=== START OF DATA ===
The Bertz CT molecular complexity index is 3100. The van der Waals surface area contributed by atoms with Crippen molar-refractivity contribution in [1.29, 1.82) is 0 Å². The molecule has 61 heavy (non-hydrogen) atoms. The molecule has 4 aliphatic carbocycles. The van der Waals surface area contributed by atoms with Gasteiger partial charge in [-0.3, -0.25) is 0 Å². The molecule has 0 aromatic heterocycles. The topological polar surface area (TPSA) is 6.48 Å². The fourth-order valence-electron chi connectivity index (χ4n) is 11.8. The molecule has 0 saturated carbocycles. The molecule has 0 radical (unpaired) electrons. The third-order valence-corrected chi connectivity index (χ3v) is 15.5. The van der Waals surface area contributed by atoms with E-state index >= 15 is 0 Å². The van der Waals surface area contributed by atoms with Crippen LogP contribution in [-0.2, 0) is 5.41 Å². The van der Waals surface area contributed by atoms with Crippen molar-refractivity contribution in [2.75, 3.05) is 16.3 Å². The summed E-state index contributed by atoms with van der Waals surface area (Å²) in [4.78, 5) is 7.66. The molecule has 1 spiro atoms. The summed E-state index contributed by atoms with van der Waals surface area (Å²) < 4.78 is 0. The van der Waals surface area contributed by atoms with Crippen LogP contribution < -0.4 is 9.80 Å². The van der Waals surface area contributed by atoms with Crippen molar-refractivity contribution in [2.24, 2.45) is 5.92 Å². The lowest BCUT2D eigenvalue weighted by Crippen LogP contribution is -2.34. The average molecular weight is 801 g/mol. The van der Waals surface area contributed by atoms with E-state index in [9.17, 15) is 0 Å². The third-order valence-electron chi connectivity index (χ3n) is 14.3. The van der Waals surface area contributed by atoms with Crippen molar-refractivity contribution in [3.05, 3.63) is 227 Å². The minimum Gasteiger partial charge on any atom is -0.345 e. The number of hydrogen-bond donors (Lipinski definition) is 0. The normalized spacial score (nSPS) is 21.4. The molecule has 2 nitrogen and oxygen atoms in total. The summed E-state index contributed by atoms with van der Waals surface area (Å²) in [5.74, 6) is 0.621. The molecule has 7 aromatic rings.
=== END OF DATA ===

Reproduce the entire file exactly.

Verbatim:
The Bertz CT molecular complexity index is 3100. The van der Waals surface area contributed by atoms with Crippen molar-refractivity contribution in [1.29, 1.82) is 0 Å². The molecule has 61 heavy (non-hydrogen) atoms. The molecule has 4 aliphatic carbocycles. The van der Waals surface area contributed by atoms with Gasteiger partial charge in [-0.3, -0.25) is 0 Å². The molecule has 0 aromatic heterocycles. The topological polar surface area (TPSA) is 6.48 Å². The fourth-order valence-electron chi connectivity index (χ4n) is 11.8. The molecule has 0 saturated carbocycles. The molecule has 0 radical (unpaired) electrons. The third-order valence-corrected chi connectivity index (χ3v) is 15.5. The van der Waals surface area contributed by atoms with E-state index >= 15 is 0 Å². The van der Waals surface area contributed by atoms with Crippen LogP contribution in [-0.2, 0) is 5.41 Å². The van der Waals surface area contributed by atoms with Crippen molar-refractivity contribution in [2.75, 3.05) is 16.3 Å². The summed E-state index contributed by atoms with van der Waals surface area (Å²) in [4.78, 5) is 7.66. The molecule has 1 spiro atoms. The summed E-state index contributed by atoms with van der Waals surface area (Å²) < 4.78 is 0. The van der Waals surface area contributed by atoms with Crippen LogP contribution < -0.4 is 9.80 Å². The van der Waals surface area contributed by atoms with Crippen molar-refractivity contribution in [2.24, 2.45) is 5.92 Å². The lowest BCUT2D eigenvalue weighted by Crippen LogP contribution is -2.34. The average molecular weight is 801 g/mol. The van der Waals surface area contributed by atoms with E-state index in [9.17, 15) is 0 Å². The third-order valence-electron chi connectivity index (χ3n) is 14.3. The van der Waals surface area contributed by atoms with Crippen molar-refractivity contribution in [3.05, 3.63) is 227 Å². The minimum Gasteiger partial charge on any atom is -0.345 e. The number of hydrogen-bond donors (Lipinski definition) is 0. The normalized spacial score (nSPS) is 21.4. The molecule has 2 nitrogen and oxygen atoms in total. The summed E-state index contributed by atoms with van der Waals surface area (Å²) in [5.74, 6) is 0.621. The molecule has 7 aromatic rings.